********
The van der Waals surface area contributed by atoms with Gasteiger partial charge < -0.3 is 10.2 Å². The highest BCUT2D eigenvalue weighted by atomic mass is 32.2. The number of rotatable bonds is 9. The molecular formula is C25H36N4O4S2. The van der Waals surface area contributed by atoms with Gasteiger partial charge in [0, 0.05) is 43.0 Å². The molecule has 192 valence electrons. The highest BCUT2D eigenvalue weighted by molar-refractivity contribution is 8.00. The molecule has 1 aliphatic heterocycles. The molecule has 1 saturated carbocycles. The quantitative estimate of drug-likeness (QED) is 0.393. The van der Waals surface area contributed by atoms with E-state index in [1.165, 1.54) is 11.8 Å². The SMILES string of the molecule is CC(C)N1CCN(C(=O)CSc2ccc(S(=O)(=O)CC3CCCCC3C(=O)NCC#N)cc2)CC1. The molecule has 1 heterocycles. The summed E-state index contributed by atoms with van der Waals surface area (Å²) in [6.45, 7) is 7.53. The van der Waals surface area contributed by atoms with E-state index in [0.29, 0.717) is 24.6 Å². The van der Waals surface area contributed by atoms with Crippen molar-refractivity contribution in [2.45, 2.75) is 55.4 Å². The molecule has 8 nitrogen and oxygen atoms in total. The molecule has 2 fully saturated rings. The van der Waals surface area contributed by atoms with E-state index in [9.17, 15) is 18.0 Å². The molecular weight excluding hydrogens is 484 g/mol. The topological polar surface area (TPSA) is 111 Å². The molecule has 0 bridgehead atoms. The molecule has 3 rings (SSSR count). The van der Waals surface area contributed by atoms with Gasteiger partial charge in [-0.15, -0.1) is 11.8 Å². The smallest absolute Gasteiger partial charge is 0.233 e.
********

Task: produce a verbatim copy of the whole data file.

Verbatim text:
The van der Waals surface area contributed by atoms with Gasteiger partial charge < -0.3 is 10.2 Å². The highest BCUT2D eigenvalue weighted by atomic mass is 32.2. The number of rotatable bonds is 9. The molecular formula is C25H36N4O4S2. The van der Waals surface area contributed by atoms with Gasteiger partial charge in [0, 0.05) is 43.0 Å². The molecule has 192 valence electrons. The highest BCUT2D eigenvalue weighted by molar-refractivity contribution is 8.00. The molecule has 1 aliphatic heterocycles. The molecule has 1 saturated carbocycles. The quantitative estimate of drug-likeness (QED) is 0.393. The van der Waals surface area contributed by atoms with E-state index in [1.165, 1.54) is 11.8 Å². The SMILES string of the molecule is CC(C)N1CCN(C(=O)CSc2ccc(S(=O)(=O)CC3CCCCC3C(=O)NCC#N)cc2)CC1. The molecule has 1 heterocycles. The summed E-state index contributed by atoms with van der Waals surface area (Å²) in [6.45, 7) is 7.53. The van der Waals surface area contributed by atoms with E-state index in [0.29, 0.717) is 24.6 Å². The van der Waals surface area contributed by atoms with Crippen molar-refractivity contribution in [2.45, 2.75) is 55.4 Å². The molecule has 8 nitrogen and oxygen atoms in total. The molecule has 2 fully saturated rings. The van der Waals surface area contributed by atoms with E-state index in [9.17, 15) is 18.0 Å². The molecular weight excluding hydrogens is 484 g/mol. The topological polar surface area (TPSA) is 111 Å². The molecule has 0 bridgehead atoms. The molecule has 3 rings (SSSR count). The van der Waals surface area contributed by atoms with Gasteiger partial charge in [-0.15, -0.1) is 11.8 Å². The smallest absolute Gasteiger partial charge is 0.233 e.